Native American history offers hundreds of years’ worth of interesting research paper topics. There are several suggestions we recommend you use for topics.
These include famous Native Americans, the dark period of forced placement of Native children into Indian boarding schools to eradicate their Native American culture and language; and Native American Heritage Month.
Famous Native Americans
A good topic for a term paper is to write a profile or biography of a famous Native American. History knows well the names Crazy Horse and Sacajawea, but what about novelist, poet and essayist Leslie Marmon Silko, a writer also known for codifying the oral traditions of the Laguna Pueblo tribe? Born in New Mexico in 1948 on the Laguna reservation, she grew up listening to stories passed down from her grandparents. In the field of literature, she writes short stories that incorporated Laguna mythology of nature, healing, rebirth, and identity, and has published works in anthologies of contemporary Native American writers. Drawing on matriarchal Laguna folklore, she writes about maternal qualities, sexual humor, and natural realism, and has become known as a feminist writer.
Silko writes about more than just the Laguna. Of mixed ancestry—Native, white, and Mexican—she is influenced by many cultures. In the book The Old Lady Trill, the Victory Yell: The Power of Women in Native American Literature, author Patrice E.M. Hollrah wrote: “Although each American Indian tribe has its own unique culture, Silko chooses to focus more on commonalities among Southwest tribes, including world views and origin stories. Her mixed ancestry might account for this relaxed attitude about tribal specificity in her writing and her habit of straying from a strict Laguna Pueblo context.”
Other famous modern Native Americans include:
- Golfer Jeff Curl, who was tied for second place with Tiger Woods at the 2012 U.S. Open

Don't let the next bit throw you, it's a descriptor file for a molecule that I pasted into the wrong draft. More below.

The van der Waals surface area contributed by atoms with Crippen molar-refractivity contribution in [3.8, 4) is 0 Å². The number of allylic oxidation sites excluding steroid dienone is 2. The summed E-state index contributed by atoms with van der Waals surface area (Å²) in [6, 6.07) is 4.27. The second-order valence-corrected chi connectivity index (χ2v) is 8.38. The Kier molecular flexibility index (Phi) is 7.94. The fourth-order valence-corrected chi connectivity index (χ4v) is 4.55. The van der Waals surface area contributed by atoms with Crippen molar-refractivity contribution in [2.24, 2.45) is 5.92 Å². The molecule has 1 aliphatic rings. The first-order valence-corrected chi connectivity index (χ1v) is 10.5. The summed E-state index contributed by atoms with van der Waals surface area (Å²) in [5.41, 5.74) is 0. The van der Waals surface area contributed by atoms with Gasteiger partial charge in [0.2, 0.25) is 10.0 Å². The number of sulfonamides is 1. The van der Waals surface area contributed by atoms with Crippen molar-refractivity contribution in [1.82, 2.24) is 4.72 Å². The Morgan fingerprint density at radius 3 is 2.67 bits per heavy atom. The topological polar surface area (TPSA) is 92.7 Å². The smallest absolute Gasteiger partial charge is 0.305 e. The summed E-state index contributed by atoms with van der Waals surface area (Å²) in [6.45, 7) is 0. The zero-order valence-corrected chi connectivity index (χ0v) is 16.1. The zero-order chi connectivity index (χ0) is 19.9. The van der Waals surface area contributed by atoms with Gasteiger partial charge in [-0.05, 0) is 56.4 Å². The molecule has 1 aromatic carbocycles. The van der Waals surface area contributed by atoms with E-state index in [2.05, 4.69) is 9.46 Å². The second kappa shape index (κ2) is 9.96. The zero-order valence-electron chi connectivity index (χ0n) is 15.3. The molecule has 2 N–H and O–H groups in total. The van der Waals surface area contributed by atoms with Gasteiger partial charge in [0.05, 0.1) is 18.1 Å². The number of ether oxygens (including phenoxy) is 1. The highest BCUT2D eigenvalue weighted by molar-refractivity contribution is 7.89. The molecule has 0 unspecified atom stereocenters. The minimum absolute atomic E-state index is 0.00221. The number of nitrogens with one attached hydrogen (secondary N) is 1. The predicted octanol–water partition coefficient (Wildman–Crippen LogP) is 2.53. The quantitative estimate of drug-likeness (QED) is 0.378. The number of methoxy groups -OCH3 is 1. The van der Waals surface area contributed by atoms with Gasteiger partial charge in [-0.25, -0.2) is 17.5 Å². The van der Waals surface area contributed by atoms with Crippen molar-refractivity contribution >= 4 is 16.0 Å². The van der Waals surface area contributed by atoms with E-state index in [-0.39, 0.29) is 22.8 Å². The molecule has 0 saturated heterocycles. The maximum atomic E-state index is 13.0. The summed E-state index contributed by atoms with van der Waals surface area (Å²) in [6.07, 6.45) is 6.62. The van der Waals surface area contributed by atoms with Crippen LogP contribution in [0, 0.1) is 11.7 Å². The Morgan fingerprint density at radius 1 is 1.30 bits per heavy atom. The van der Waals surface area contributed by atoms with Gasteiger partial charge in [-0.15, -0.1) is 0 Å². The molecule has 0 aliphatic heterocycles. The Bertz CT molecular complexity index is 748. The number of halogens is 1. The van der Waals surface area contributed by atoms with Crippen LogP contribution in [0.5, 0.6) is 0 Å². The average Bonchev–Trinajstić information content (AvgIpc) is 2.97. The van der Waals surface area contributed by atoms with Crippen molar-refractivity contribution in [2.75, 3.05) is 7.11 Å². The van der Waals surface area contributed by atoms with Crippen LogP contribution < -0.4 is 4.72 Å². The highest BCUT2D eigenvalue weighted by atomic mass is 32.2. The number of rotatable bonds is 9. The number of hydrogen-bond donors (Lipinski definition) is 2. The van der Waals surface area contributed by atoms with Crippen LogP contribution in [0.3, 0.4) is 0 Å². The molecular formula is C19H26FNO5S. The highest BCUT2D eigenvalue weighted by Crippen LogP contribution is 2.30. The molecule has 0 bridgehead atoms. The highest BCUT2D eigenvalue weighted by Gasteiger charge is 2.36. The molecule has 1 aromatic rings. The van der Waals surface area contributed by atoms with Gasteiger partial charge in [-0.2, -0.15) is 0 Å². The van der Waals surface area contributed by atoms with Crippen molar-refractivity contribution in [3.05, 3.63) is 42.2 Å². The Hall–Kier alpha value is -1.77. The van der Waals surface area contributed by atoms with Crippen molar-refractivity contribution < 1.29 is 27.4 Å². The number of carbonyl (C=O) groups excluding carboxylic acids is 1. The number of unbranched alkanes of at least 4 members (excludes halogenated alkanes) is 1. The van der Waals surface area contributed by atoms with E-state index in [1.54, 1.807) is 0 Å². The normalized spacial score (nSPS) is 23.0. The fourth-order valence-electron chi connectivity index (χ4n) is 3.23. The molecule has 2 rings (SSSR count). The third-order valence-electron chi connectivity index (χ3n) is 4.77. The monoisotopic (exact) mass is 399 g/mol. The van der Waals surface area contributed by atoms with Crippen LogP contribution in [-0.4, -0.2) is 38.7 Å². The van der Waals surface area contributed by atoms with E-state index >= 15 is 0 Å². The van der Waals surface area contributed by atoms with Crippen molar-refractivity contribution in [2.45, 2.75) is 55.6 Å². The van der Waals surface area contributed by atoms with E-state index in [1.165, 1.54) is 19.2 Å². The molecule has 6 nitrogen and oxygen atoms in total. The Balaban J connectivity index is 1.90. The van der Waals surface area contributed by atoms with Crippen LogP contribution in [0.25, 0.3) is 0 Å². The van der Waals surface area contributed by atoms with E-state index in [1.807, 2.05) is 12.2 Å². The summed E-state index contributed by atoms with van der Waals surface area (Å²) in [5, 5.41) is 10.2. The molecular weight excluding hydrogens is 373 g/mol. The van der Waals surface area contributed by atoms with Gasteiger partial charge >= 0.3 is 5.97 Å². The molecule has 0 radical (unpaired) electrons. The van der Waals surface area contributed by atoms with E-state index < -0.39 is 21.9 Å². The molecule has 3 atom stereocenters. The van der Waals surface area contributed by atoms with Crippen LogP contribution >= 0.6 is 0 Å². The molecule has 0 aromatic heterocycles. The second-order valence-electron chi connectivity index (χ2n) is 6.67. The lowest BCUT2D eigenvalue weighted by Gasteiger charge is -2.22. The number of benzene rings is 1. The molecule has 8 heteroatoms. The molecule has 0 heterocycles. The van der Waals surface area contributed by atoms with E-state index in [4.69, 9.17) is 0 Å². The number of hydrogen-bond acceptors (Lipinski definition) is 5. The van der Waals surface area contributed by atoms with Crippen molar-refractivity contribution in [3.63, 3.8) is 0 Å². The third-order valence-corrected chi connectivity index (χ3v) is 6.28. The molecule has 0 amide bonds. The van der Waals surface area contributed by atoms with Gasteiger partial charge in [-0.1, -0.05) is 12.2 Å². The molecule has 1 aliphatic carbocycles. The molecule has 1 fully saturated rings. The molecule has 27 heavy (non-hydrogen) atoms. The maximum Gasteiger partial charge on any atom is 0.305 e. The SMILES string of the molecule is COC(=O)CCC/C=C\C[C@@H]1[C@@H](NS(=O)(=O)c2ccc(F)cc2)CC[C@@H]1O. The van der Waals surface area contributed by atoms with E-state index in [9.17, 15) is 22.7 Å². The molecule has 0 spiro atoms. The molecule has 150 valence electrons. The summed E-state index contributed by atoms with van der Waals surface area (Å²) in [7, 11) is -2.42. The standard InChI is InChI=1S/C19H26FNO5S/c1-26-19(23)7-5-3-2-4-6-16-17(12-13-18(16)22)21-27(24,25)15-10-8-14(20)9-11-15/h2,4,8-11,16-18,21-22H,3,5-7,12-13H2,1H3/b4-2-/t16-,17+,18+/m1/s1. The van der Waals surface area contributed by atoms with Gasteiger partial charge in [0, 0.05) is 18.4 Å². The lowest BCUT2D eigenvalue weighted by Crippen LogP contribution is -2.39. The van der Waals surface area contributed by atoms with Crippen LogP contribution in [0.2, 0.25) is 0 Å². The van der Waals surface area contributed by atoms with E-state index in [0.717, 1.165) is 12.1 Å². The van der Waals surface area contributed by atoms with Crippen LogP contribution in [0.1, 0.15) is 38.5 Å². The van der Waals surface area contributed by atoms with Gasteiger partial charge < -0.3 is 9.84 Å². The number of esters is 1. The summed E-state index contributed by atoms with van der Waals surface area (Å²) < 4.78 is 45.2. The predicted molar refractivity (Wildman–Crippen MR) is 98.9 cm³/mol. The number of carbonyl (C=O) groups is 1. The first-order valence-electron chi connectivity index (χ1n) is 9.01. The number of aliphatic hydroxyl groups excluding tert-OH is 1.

- Actress Irene Bedard
- Retired astronaut John Bennett Herrington
- Surgeon Dr. Lori Alvord
- Milwaukee Brewers pitcher Kyle Lohse
- National Book Award winning author Sherman Alexie
Dark period: Native boarding schools
Another perhaps not enjoyable but very important topic to write about is the systematic removal of 100,000 Native children from their families; the children were then placed in white, Catholic boarding schools. This practice purposely removed children from their culture, native language, religion and traditions. Begun in 1869, the practice continued until the 1970s. In “Soul Wound: The Legacy of Native American Schools,” published in Amnesty International Magazine March 26, 2007, Andrea Smith wrote about how U.S. and Canadian authorities “took Native children from their homes and tried to school, and sometimes beat, the Indian out of them.”
Physical abuse, rape, forced labor, starvation, medical experimentation and other atrocities on these children were rampant. Smith interviewee Willetta Dolphus, a Cheyenne River Lakota, said that for Halloween, she dressed up as a nun “because nuns were the scariest things I ever saw.” Suffering from post-traumatic stress, some of these children grew up to become alcoholics, sexual abusers, and transients. But there is hope. The National Native American Boarding School Healing Coalition was formed to heal individuals, families, and communities harmed by the decades-long Indian Boarding School Policy.
Native American Heritage Month: November
November is Native American Heritage Month, which offers many topics for research on Native American history. The National Park Service is celebrating with events at historical locations around the country, including Indian mounds in Mississippi and the El Camino Real de Tierra Adentro National Historic Trail. Native American veterans from World War II to the Iraq War are being honored and remembered. The traveling exhibit “Why Treaties Matter: Self-Government in the Dakota and Ojibwe Nations” featuring Dakota and Ojibwe stories is visiting museums in Minnesota and the Smithsonian.
For more information, check out Questia’s library on Native American History.
What other topics in Native American history would make a good term paper?